Humans can be wonderful problem solvers – just look at the modern world of comfort and convenience we have built for ourselves. However, while we are good at tackling individual issues, taking a holistic, system-wide approach isn’t always the norm.
Unfortunately, pulling one lever seldom changes the system and can have unintended consequences.
When LVR (loan to value ration) restrictions were imposed in Auckland to try and cool the house market it resulted in investor money moving out to the regions, driving up prices there.
When early European settlers in New Zealand tried to tackle the issue of rabbits (which they had introduced) they brought in stoats and ferrets, only to have them become a huge problem for native species to this day.
A more recent example is compostable packaging. Growing demand by consumers to tackle packaging waste, and impending government bans of some plastic types meant many manufacturers and retails have begun turning more and more to compostable packaging as a solution.
However, the fact there isn’t a national collection system or adequate processing capacity in New Zealand for compostable packaging hasn’t been factored in. The intention – to reduce plastic pollution – may have been good, but the result has been tonnes of compostable packaging going to landfill (where it creates greenhouse gases) or contaminating recycling streams.
It can become a classic chicken and egg situation, which is why analysis of the whole lifecycle is so important.
Going it alone works (to a point)
There are some great examples of businesses which have led the charge and set up their own systems to return and process the waste their products generate, or to help reduce waste in the first place. However, their success is dependent on their control of the supply chain and the percentage of the market they hold.
One good example is coffee cup sharing scheme, Again Again. It has built up a network of nearly 150 cafés around New Zealand, including in Hawke’s Bay, which offers a standardised, reusable coffee cup through a deposit system. A mobile app helps customers keep track of their borrowed cups, how much waste has been avoided and their account balance.
Again Again has also branched out to offer takeaway food containers too, using the same principle of a standardised, reusable container and a deposit to incentivise returns. Its achievements are commendable both in terms of preventing waste from going to landfill, and changing consumers’ attitude to reusable options.
Innocent Packaging is one example of a producer which has set up a collection and processing system for its products. Its ‘The Full Package’ service offers its customers a system to collect and return their packaging and return it to Innocent Packaging to be composted.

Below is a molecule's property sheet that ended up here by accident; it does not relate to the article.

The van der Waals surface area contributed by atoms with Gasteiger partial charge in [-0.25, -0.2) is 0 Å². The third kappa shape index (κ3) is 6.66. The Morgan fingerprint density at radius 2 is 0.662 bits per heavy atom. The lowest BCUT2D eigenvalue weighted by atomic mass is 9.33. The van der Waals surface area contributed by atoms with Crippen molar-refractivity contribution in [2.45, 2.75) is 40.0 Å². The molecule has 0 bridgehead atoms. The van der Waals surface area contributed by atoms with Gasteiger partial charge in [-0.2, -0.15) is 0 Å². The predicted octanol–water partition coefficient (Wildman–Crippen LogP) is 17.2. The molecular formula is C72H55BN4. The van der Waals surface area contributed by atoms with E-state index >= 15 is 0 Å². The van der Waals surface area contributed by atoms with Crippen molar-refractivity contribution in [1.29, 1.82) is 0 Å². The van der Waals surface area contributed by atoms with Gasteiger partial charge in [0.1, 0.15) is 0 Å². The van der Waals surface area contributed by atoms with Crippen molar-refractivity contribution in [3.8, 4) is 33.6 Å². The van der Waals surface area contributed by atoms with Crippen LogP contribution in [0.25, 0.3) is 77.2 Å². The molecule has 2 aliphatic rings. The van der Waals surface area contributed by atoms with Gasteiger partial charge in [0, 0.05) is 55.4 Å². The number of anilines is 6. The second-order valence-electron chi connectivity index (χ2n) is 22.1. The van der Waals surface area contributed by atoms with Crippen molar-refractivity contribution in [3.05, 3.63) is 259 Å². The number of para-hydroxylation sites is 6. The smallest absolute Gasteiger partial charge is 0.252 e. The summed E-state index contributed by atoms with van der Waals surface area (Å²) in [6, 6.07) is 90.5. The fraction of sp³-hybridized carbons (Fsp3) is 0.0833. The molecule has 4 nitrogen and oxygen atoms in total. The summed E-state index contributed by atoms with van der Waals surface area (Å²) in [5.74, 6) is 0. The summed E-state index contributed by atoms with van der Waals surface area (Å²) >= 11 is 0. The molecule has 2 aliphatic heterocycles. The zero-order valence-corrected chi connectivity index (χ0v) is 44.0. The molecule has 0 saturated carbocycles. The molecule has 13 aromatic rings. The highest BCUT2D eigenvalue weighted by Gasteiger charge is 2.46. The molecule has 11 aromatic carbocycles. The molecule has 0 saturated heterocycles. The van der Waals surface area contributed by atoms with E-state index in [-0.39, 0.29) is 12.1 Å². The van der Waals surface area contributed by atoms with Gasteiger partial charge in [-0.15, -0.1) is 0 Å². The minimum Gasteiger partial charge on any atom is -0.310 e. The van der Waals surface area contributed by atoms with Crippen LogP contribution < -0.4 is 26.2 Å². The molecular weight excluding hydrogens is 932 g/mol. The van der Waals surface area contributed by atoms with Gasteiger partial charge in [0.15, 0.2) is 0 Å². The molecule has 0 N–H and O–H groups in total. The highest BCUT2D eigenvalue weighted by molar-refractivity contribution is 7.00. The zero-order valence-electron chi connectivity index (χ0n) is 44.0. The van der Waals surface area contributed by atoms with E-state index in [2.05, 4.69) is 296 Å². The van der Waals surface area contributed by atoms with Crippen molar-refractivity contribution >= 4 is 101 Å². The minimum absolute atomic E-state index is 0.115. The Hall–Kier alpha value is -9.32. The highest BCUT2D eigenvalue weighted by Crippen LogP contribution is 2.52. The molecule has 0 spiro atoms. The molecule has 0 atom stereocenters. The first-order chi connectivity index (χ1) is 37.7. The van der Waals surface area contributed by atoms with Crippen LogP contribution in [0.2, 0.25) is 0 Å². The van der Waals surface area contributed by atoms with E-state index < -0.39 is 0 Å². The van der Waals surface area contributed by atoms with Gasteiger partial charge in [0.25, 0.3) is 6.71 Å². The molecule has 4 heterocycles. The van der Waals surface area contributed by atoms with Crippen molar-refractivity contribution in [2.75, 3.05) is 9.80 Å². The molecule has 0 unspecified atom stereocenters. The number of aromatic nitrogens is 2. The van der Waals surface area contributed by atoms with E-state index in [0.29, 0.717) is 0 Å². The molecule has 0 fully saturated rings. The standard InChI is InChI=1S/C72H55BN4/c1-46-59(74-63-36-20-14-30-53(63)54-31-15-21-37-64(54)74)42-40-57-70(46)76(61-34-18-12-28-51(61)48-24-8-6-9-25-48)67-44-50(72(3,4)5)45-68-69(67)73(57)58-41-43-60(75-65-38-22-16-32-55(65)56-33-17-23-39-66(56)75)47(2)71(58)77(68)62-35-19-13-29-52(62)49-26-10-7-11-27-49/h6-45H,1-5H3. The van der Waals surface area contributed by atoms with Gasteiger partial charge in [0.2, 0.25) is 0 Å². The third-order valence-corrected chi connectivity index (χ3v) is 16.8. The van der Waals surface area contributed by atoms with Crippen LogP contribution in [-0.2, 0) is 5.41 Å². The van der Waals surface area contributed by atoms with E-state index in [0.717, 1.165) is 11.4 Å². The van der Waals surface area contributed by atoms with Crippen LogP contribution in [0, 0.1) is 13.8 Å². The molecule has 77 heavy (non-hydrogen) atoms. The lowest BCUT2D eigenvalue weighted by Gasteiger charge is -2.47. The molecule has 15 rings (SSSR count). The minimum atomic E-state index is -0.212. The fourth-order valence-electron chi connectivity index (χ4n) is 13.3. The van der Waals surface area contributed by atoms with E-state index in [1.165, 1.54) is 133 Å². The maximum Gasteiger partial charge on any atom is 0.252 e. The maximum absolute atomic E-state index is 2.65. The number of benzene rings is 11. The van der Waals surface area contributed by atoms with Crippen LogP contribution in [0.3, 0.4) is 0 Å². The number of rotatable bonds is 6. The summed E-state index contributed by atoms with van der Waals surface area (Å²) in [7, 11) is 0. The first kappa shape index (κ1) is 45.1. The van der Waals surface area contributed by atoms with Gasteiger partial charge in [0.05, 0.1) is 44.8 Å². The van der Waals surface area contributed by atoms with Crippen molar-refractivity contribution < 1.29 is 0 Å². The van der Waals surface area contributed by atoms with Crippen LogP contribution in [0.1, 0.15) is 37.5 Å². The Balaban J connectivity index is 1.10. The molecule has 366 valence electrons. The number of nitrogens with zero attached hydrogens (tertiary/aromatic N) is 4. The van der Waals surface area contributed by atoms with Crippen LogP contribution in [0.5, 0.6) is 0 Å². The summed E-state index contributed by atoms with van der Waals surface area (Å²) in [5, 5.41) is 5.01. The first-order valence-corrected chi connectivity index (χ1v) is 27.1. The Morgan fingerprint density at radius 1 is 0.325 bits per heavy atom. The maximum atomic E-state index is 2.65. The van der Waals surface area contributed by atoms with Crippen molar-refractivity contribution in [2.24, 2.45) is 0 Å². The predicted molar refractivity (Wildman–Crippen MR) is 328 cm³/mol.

More often than not though, in a free-market system such as ours with multiple players, industry-wide collaboration is vital to tackle a problem at scale.
Start at the end
When you tackle the problem, sometimes you must begin at the end – what waste is produced and where does it go? We can then look back up the pipeline to see where systematic changes need to be made to achieve a truly sustainable end-of-life solution.
This means looking at all aspects of a product. Where and how is it produced, what does the supply chain look like, where is it used, what use it can have after disposal and what can we learn from others around the world who have been successful in tackling the same problem?
Why work together?
Working with multiple stakeholders to reduce waste is our forté. Bringing competing businesses together to tackle a common problem isn’t always the simplest or quickest method but is the best way to create system-wide, lasting change.
This change isn’t just about environmental best practice either. Through collaboration an industry can reduce costs, improve efficiencies and increase social license to operate.
Two examples which we have been involved in are regulated product stewardship schemes for tyres and refrigerant gases. Both have overwhelming industry support for tackling major issues – end-of-life tyres, which can create significant harm to people and planet, and refrigerant gases, which are some of the most potent contributors to climate change.
Both schemes take a whole-of-lifecycle approach and will manage not only what happens to the products at the end of their life but the entire process. For refrigerant gases, for example, this means ensuring installations are compliant, proper training for technicians, and correct transport, collection and disposal to prevent leaks into the atmosphere.
For tyres it means not only ensuring they are collected at the end of life, but there is a standard recycling fee, safe storage, end markets for the old tyres, and accurate record keeping, among other considerations.
Forging a more sustainable future is of paramount importance and, while the solutions may sometimes seem simple, it takes collaboration to make them work and to make them stick.